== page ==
Posts Tagged ‘Photography Tuition


… and now for something completely different.

Something very different this week. A day taking photographers around Norfolk photographing windmills.


Let’s just Gloss over that

When Bob told me he’d been photographing Glossy Ibis he said it was possible to get close. He talked in terms of the width of a living room. I was intrigued. I though it was worth investigating. He drew me a map. I needed it. The route to the bird was convoluted over rough ground and not at all easy carrying a 400mm 2.8 prime lens.

His directions were spot on. I no sooner arrived at the site and the bird was right where he said it would be. However, I couldn’t get close. The bird spooked at over 60m. Passing kayakers, dog walkers and nearby kite flyers were flushing the bird and it wouldn’t settle in my presence. I sat down, had a drink of water, and thought the situation through.

I zipped up my jacket so the white t shirt I was wearing wasn’t on show, walked away from the bird, around it, and approached with the light behind me so the sun wouldn’t flash on the lens. This paid dividends and thankfully the ‘motorway’ of morning dog walkers abated, the kayakers disappeared and the kite flyers got called in for lunch.

Reeds and vegetation were always an issue, but as I crouched on the river bank the bird made it’s way slowly to me. The light was excellent. For what is superficially a dull brown bird Glossy Ibis have a wonderfully coloured plumage.



I’d seen a post on facebook that pictured what purported to be a Long Eared Owl seen in East Norfolk. Looking at the photo I could see it was in fact an Eagle Owl. It wasn’t too difficult to find out where it was; it fact it wasn’t a million miles away from the bird that Tania and I saw at Winterton a few years back. Maybe it was the same bird maybe it was a fresh one.

I went to see it a little earlier in the week. I couldn’t find it. You would think that something the size of quite a large dog sat in a tree wouldn’t be too difficult to find. However, it wasn’t in the trees where I was told it had been in previous days. Interestingly a few of the dog walking locals said it had been around for a couple of months. I left without seeing it at all.

I went back for another go in sunnier weather on Wednesday. I was still some distance from the site when I heard a single, low, deep ‘Woo oo oo oo’. It could only be the Eagle Owl. I searched the area from where the call emanated. It took me a little while but I eventually picked it out and found a place where it wasn’t obscured by branches.

As dog walkers and residents passed me their curiosity was quite naturally peaked and they wanted to ask what I was looking at. Some had seen it previously. Despite being ‘three stories-up’ the bird was obviously not relishing their sometimes very loud voices below and walked off into a less than accessible position. So I left him in piece to enjoy his siesta.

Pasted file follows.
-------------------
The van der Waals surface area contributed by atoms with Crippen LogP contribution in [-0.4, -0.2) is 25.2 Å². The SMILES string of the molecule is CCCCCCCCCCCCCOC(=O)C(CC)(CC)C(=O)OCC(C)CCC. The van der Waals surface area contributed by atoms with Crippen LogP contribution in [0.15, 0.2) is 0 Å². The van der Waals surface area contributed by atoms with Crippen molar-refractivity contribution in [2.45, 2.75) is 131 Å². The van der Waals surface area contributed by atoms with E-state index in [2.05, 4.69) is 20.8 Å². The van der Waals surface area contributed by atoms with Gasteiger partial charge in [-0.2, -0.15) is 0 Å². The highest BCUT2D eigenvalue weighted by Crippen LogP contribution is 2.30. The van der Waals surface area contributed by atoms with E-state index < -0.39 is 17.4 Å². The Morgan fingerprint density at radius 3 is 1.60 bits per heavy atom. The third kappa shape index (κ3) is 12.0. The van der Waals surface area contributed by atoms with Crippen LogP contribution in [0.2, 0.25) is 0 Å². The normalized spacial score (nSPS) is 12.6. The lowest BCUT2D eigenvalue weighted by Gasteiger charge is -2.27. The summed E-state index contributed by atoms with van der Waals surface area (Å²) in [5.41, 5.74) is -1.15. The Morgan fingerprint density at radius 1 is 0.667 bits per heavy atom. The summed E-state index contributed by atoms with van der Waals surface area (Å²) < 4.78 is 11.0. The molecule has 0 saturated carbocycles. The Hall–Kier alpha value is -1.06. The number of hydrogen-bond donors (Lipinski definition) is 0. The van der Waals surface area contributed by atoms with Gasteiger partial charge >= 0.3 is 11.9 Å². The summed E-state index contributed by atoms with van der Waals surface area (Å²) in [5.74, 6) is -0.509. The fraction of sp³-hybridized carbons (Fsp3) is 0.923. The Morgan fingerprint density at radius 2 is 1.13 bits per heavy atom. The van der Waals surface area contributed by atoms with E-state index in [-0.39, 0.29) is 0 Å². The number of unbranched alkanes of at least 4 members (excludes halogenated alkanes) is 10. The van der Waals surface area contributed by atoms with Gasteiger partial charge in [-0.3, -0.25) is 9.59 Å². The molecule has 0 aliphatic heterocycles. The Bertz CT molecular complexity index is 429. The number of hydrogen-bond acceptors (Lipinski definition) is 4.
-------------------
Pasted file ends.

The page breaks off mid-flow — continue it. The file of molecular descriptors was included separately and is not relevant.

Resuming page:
Whether these birds are wild vagrants from the continent or escaped falconers birds can never be proven one way or another. It certainly wasn’t sporting rings or jesses that I could see. I did look for a feather, thrown pellet or a splash of ‘whitewash’ that may just hold an isotope or DNA secret of its origins, but wasn’t successful in finding anything.


It’s all black and white

Some great butterflies on the Northamptonshire Tour at the weekend. The Black Hairstreaks, which always remind me of ‘Where’s Wally’ with their stripy legs and antennae, performed wonderfully; there were a lot of them too. Wood Whites were a little more elusive and it took us some time to find them; perhaps symptomatic of their rapidly declining status. Eventually we came across a little glade where they were flying around in the heat of the afternoon.



Grey Wagtails are not often thought of as migrants … but they are!



Good numbers

Although Tree Sparrows aren’t rare in Norfolk they take a little finding. It was good to see excellent numbers of young birds as well as adults on our recent tour to Yorkshire.

Tree Sparrow 1 Tree Sparrow 2


A volery of Long tailed tits

Some of the most charming Long tailed Tits I’ve seen in a while came down to some feeders when we were in a hide last week. All the feeders were inside a chicken mesh cage which excluded squirrels and larger birds. I counted around 25 in or around the cage at one point.

Long tailed Tit



Pallid Looks

A walk down to the south end of Snettisham RSPB eventually gave good views of a special recent visitor.

Over the pit, fields and saltmarsh floated a boa donning harrier from the east. Roaming widely we had to wait some time before the orange washed Pallid came close enough to surrender for a meaningful photo.

Pallid Harrier


Talk it up!

After one Beluga in Northern Ireland we get a pair off Northumberland in August. Last seen swimming south. TOWARDS US … in Norfolk!

I’ve been doing quite a bit of sea watching of late. It’s easy to let one’s mind drift off sometimes with outlandish thoughts. Very therapeutic this staring at the sea. The thought of seeing a pair of Belugas drift passed like the two I photographed a couple of years ago in the St Lawrence; well, to assign a rating it would definitely fall in the ‘orgasmic’ bracket.

I’m not asking for much am I? Just a little extension of travel, a small deviation of direction and we could get those two in Norfolk. Talk it up. TALK IT UP!



Ruddy thing

In the garden my first Ruddy Darter of the year. It hung around for about an hour and then moved on.

Ruddy Darter 1

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Apr 2023


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